Robert K. Kraft, the owner of the New England Patriots, has been offered a deal that includes paying a fine and doing community service in return for admitting that if his soliciting prostitution case were to go to trial, the prosecutors would win.
The prosecutors in Palm Beach County, Fla., offered the deal to Mr. Kraft and 24 other men who last month were arrested on misdemeanor charges of buying sex at the Orchids of Asia day spa in Jupiter, Fla.
The police and prosecutors say the massage parlor is the focus of a wider investigation into human sex trafficking in several counties in Florida. Mr. Kraft — who faces two misdemeanor counts — and the other 24 men have been charged only with soliciting prostitution; they have not been charged with any crimes in connection to sex trafficking.
News of the plea offer was first reported in The Wall Street Journal.
The investigation into sex trafficking is still continuing, said Mike Edmondson, a spokesman for the state attorney’s office in Palm Beach County.
The offers were sent to all 25 men on Tuesday. It is unclear how many of them will agree to the terms, particularly the provision that requires them to admit that prosecutors would win their case if it went to trial.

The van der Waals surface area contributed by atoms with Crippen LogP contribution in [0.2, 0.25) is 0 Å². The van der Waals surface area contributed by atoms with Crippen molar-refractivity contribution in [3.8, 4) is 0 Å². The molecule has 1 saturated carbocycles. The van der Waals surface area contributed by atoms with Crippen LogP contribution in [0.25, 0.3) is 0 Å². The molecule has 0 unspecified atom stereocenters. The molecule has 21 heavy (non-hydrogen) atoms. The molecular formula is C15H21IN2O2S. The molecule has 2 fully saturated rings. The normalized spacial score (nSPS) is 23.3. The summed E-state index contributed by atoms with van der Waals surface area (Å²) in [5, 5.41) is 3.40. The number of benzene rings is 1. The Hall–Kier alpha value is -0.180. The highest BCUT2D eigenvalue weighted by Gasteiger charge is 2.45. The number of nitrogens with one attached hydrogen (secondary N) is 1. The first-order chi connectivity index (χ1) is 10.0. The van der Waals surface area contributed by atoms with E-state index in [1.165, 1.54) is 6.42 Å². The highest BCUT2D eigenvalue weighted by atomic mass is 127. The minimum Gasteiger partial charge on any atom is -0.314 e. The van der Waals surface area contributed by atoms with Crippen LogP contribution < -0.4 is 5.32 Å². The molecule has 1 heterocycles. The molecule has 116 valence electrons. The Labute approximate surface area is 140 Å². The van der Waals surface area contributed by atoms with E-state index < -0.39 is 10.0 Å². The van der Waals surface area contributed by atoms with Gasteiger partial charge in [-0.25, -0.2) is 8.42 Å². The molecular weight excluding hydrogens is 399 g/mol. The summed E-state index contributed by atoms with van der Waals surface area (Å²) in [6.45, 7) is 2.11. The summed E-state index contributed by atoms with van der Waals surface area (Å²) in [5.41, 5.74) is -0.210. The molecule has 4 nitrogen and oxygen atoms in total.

Dave Aronberg, the state attorney for Palm Beach County, said on Twitter that “the offer of a deferred prosecution agreement with several conditions to first-time offenders is standard in cases like this.”
As a first-time offender with no criminal record, Mr. Kraft is unlikely to spend any time in jail.
Misdemeanors for soliciting prostitution rarely generate headlines. But the involvement of one of the most powerful owners in the N.F.L. has turned what was a local story into an international spectacle. It has also shined a light on the problem of human sex trafficking, even though Mr. Kraft has not been accused of any involvement in that part of the investigation.
Some lawmakers in Washington, including Senator Edward J. Markey of Massachusetts, said they intended to take the campaign donations they received from Mr. Kraft, as well as John W. Childs, another billionaire facing similar misdemeanor charges, and donate the money to groups focused on ending human trafficking, according to The Boston Globe.
Survivors of sexual exploitation are also planning to send a letter to the N.F.L. before the league’s annual meeting next week in Phoenix. In the letter, several dozen organizations and advocates against sexual exploitation will ask the N.F.L. to bar Mr. Kraft from owning his team.
That would be a drastic step for the N.F.L. to take. The league’s constitution gives Commissioner Roger Goodell broad powers to fine or suspend owners for conduct deemed detrimental to the league. In the past, owners have been fined $500,000 or more, and been suspended for as long as a year. Most of those cases have involved felony charges, not misdemeanors.